Community schools all over the country have adapted to Covid-19 by offering classes either online or a mix of face-to-face and online.
St Colmcille’s Community School in Dublin 16’s Knocklyon has responded to these unprecedented times by offering a variety of online classes.
All classes will be through the online platform, Zoom, and will run for six weeks. Starting on 2 November, the classes will take participants nicely up to Christmas – a welcome break for everyone this year.
When we travel again
For those thinking of holidaying in 2021, French and Spanish will prepare you for that holiday in Paris or Rome, the Riviera or Lake Garda!
Bridge and Creative Writing will keep brains ticking over – with writers having plenty of time this winter to tease out character angles and plot lines.
Mind, body, spirit
Pilates will be useful in keeping people supple while Daoist Yoga and Qi Gong tend to the physical, mental, and spiritual needs of practitioners.
And, if you feel Christmas needs to be different to any other year, the Italian Cookery class will certainly shake things up!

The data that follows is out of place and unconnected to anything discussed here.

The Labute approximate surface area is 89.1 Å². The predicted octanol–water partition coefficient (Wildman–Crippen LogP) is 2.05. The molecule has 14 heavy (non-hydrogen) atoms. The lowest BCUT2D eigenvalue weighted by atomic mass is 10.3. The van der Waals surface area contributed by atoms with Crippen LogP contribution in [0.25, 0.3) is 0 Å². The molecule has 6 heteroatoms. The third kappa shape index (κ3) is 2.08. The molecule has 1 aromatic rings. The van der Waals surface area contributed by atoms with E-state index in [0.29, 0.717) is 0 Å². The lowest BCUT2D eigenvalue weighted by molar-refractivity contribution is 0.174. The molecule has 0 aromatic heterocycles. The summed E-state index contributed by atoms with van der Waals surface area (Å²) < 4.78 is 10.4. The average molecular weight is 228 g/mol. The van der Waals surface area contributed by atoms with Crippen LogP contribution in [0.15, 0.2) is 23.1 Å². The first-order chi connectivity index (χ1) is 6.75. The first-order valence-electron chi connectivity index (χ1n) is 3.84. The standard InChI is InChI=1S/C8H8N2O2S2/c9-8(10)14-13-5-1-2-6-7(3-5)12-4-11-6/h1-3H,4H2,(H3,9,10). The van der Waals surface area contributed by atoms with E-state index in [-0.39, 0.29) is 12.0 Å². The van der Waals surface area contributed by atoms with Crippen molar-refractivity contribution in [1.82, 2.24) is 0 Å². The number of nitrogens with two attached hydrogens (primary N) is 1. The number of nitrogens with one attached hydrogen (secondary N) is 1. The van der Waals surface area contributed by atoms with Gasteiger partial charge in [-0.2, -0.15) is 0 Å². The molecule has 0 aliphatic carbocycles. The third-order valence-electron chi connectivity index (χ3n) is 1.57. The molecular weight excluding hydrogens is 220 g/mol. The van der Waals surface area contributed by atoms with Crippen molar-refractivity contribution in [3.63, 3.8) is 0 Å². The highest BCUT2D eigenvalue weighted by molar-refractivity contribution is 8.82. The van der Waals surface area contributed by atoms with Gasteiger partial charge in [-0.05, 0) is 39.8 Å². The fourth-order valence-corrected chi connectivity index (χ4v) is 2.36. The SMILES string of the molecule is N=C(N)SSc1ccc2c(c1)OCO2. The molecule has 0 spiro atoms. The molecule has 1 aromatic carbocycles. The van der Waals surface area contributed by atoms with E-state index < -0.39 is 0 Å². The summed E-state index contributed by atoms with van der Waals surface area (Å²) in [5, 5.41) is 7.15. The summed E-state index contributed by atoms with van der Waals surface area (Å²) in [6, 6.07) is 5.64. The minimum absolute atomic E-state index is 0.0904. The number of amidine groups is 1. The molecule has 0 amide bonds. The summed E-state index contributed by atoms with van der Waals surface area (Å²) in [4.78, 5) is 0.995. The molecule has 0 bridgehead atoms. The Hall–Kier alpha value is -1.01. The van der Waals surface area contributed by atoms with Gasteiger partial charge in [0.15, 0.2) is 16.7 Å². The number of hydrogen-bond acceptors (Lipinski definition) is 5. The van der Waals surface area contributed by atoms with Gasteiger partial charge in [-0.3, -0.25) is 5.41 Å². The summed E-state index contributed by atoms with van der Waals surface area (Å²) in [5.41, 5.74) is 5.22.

Lifelong learning during the pandemic
This year, as Ireland enters its second year, make lifelong learning all the more important. Hobbies and leisure activities are vital in terms of physical and mental health. As the nights close in, open up your digital device, and welcome in a new world and a new community to your life.
Find out more about night classes in St Colmcille’s Community School, Knocklyon, Dublin 16 on their website, Facebook and Twitter.
Securing that all-important H4 in Higher Level Irish in the Leaving Cert can be a challenge. Bishopstown Community School in Cork city offers a night class in the European Certificate in Irish (Teastas Eorpach na Gaeilge [TEG]) as a chance to get those all-important points.
“The course is ideal for people who want to get into primary school teaching or who want to teach Irish in secondary school and who did not get the points they needed in the Leaving Cert.” So said Robert Goggin, who delivers the TEG course. Robert himself teachers Irish, English, and History in the day school.